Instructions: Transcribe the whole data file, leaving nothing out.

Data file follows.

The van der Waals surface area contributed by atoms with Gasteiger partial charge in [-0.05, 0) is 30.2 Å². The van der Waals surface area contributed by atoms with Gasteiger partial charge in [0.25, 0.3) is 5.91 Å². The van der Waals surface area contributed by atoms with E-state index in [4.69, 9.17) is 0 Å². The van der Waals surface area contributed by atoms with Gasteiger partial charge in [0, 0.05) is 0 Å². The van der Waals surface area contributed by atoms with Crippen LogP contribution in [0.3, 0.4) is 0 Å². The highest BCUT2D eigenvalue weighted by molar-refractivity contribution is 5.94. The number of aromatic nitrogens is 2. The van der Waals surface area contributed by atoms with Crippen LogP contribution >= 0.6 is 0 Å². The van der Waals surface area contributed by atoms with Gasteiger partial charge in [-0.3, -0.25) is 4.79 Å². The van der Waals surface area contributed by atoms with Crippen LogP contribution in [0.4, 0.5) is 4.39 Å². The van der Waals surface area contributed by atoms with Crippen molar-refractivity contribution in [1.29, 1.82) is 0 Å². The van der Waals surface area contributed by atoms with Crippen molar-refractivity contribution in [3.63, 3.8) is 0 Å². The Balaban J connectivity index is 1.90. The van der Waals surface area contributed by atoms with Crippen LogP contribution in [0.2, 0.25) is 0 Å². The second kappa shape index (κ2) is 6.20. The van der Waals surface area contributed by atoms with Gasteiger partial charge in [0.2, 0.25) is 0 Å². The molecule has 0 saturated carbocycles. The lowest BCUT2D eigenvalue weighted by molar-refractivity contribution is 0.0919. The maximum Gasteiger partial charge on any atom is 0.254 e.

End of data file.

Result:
The van der Waals surface area contributed by atoms with Gasteiger partial charge in [-0.05, 0) is 30.2 Å². The van der Waals surface area contributed by atoms with Gasteiger partial charge in [0.25, 0.3) is 5.91 Å². The van der Waals surface area contributed by atoms with E-state index in [4.69, 9.17) is 0 Å². The van der Waals surface area contributed by atoms with Gasteiger partial charge in [0, 0.05) is 0 Å². The van der Waals surface area contributed by atoms with Crippen LogP contribution in [0.3, 0.4) is 0 Å². The highest BCUT2D eigenvalue weighted by molar-refractivity contribution is 5.94. The number of aromatic nitrogens is 2. The van der Waals surface area contributed by atoms with Crippen LogP contribution >= 0.6 is 0 Å². The van der Waals surface area contributed by atoms with Gasteiger partial charge in [-0.3, -0.25) is 4.79 Å². The van der Waals surface area contributed by atoms with Crippen LogP contribution in [0.4, 0.5) is 4.39 Å². The van der Waals surface area contributed by atoms with Crippen molar-refractivity contribution in [1.29, 1.82) is 0 Å². The van der Waals surface area contributed by atoms with Crippen molar-refractivity contribution in [3.63, 3.8) is 0 Å². The Balaban J connectivity index is 1.90. The van der Waals surface area contributed by atoms with Crippen LogP contribution in [0.2, 0.25) is 0 Å². The second kappa shape index (κ2) is 6.20. The van der Waals surface area contributed by atoms with Gasteiger partial charge in [0.2, 0.25) is 0 Å². The molecule has 0 saturated carbocycles. The lowest BCUT2D eigenvalue weighted by molar-refractivity contribution is 0.0919. The maximum Gasteiger partial charge on any atom is 0.254 e.